SOUTH SUDAN / CIVIL SOCIETY ELECTORAL PROCESS

07-Oct-2021 00:05:04
As South Sudan prepares itself for its first ever elections expected in early 2023, civil society organisations have begun engaging with various independent electoral bodies in an effort to create awareness amongst themselves, so that they can strengthen their voice and participation in a historic process that is lagging behind schedule. UNMISS
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STORY: SOUTH SUDAN / CIVIL SOCIETY ELECTORAL PROCESS
TRT: 5:04
SOURCE: UNMISS
RESTRICTIONS: NONE
LANGUAGE: ENGLISH / NATS

DATELINE: 07 OCTOBER 2021, JUBA, SOUTH SUDAN
SHOTLIST
1. Various shots, forum in progress
2. Various shots, participants
3. SOUNDBITE (English) Guang Cong, Deputy Special Representative of the Secretary General – Political, United Nations Mission in South Sudan (UNMISS):
“Civil society organisations can positively influence political leaders and help communities to develop values of democratic life, tolerance, compromise and respect for opposing points of view. Through various election-related activities, including civic and voter education, campaign monitoring and electoral observation, civil society organisations will be instrumental to building awareness of the local communities of the democratic ideals and values related to issues of transparency credibility fairness, fraud prevention and protection of political rise and civil liberties.”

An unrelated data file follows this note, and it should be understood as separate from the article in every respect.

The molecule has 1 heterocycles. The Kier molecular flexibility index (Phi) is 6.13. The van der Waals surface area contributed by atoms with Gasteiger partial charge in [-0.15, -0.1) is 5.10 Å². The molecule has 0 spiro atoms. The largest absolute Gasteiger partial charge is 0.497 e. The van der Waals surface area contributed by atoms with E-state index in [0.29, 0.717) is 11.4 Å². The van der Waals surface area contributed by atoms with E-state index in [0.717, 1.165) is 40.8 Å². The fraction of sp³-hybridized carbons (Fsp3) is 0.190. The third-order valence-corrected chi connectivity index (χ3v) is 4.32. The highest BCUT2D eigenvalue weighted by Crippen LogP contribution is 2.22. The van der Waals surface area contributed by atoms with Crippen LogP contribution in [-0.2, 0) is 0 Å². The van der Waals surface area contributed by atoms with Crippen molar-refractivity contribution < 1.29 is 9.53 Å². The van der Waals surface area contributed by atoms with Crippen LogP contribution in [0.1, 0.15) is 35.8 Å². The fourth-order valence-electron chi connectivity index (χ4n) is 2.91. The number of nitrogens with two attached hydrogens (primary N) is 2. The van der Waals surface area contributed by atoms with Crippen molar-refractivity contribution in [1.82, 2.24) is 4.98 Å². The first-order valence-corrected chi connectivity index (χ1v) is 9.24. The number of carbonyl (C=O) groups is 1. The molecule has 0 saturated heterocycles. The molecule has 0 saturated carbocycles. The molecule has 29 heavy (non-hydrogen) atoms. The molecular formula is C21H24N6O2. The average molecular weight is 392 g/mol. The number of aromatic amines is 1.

4. Various shots, session with participants
5. SOUNDBITE (English) Professor Abednego Akok, Chairman, National Election Commission:
“The Commission shall take the necessary steps to ensure that all citizens without discrimination are able to exercise and enjoy their political rights to nominate and be nominated for the elections and to freely express their will in a secret ballot. It is very important for everybody to vote choosing their own candidate without interference.”
6. Various shots, participants
7. SOUNDBITE (English) Prof Abednego Akok, Chairman, National Election Commission:
“The constituencies are to be determined according to the census results; hence, it is a very important issue which I can suggest or I can advise the government and some NGOs to see to it that census is conducted as soon as possible to enable us to know the number of the population and then the nation would determine their constituencies, then you prepare for the elections.”
8. Various shots, participants
9. SOUNDBITE (English) James Akol Zakaio, Secretary General, Political Parties Council:
“It is necessary that all the parties must follow the requirements for registration. And for the parties to get registered, there are procedures that the parties need to follow prior to registration. And looking into the peace agreement, there is a time frame set forth for the election, and in the [Political Parties] Act [2012] itself, there are times set forth for registration prior to elections. So, you need to get registered at certain period of time before the election. So, if that period passes, then you won’t be able to register for elections.”
10. Various shots, participants
11. SOUNDBITE (English) Zainab Ousman, civil society member: